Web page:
us on Facebook
/ February 13, 2012
Villagers Protest NYU’s Plan To Shut Down Dog Run

Hundreds of Greenwich Village residents and their dogs marched through campus on Saturday, to protest the university’s plan to remove a dog run as part of its much-beleaguered vision for the “superblocks” just south of campus.

The run, located on the southeast side of Coles Gym at the corner of Mercer and West Houston Streets, recently underwent a complete renovation after years of dilapidation. When it reopened in 2009, the real estate site Curbed wrote, “A bit of normalcy has returned to this edge of NYUville, but perhaps only for a bit.”

Indeed, if NYU’s plan for the superblocks is given the go-ahead in the next few months by the City Planning Commission and City Council, “normalcy” will give way to 19 consecutive years of construction. The first order of business would be to tear down Coles Gym as soon as 2013, placing the adjacent dog run out of commission. The “zipper building,” to be completed by 2018, would rise in its place. 

But according to John Beckman, NYU’s vice president of public affairs, the neighborhood would not be without a dog run at any point, despite the construction. A replacement run would be placed farther within the southern superblock, immediately to the west of the new building’s footprint on West Houston Street, before the original one is taken offline. “Our construction phasing calls for it to be established before the existing dog run comes under construction as part of the new “zipper” building,” Beckman said.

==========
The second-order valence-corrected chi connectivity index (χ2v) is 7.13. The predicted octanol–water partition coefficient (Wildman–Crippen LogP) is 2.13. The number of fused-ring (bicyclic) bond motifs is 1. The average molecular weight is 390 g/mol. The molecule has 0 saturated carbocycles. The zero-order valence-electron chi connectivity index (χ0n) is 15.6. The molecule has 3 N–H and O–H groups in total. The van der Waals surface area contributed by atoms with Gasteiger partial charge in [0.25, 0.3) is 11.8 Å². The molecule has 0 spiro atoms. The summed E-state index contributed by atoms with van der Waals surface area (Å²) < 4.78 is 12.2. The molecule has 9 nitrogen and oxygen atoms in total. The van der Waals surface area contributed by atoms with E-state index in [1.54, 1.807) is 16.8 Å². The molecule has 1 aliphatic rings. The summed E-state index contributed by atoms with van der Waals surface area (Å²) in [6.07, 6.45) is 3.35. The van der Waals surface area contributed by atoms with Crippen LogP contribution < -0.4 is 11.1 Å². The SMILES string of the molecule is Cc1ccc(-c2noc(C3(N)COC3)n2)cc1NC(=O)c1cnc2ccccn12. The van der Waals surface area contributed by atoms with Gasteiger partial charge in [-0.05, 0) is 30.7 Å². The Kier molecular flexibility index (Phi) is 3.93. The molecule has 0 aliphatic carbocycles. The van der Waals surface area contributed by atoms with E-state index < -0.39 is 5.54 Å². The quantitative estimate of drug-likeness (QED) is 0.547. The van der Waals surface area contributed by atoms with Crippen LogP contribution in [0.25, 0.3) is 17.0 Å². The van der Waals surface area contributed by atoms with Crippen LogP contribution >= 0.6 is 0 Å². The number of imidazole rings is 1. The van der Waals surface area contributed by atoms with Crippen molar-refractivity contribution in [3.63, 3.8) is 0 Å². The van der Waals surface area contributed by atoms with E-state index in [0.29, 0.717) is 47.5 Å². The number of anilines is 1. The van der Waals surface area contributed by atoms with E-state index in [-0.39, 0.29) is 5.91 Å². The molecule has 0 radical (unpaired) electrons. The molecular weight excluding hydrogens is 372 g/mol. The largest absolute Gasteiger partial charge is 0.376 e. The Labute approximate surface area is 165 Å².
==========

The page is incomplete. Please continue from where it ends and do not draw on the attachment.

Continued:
This phasing consideration appears to be an entirely overlooked aspect of NYU’s plan. Still, it seems improbable that opening a replacement dog run near the 5-year construction site for the zipper building would be without complications. There is a toddler playground planned for that adjacent space as well, but if the diagrams provided by NYU are an accurate representation of their proximity to the proposed building, it is logical to question the utility of either amenity in the midst of construction.

According to CAAN2031, a neighborhood group formed to oppose the 2031 plan, the turnout at Saturday’s protest drew at least 500 people, and the NY Daily News counted 200 dogs. NY State Senator Tom Duane and Assemblymember Deborah Glick were in attendance, as well as representatives from the recently-formed NYU Faculty Against the Sexton Plan, who are going by ‘NYUFASP’ according to their Facebook page.

NYU’s layout of proposed replacement dog run and playground, with zipper building

Current dog run at Mercer and West Houston Streets

NYU’s rendering of replacement dog run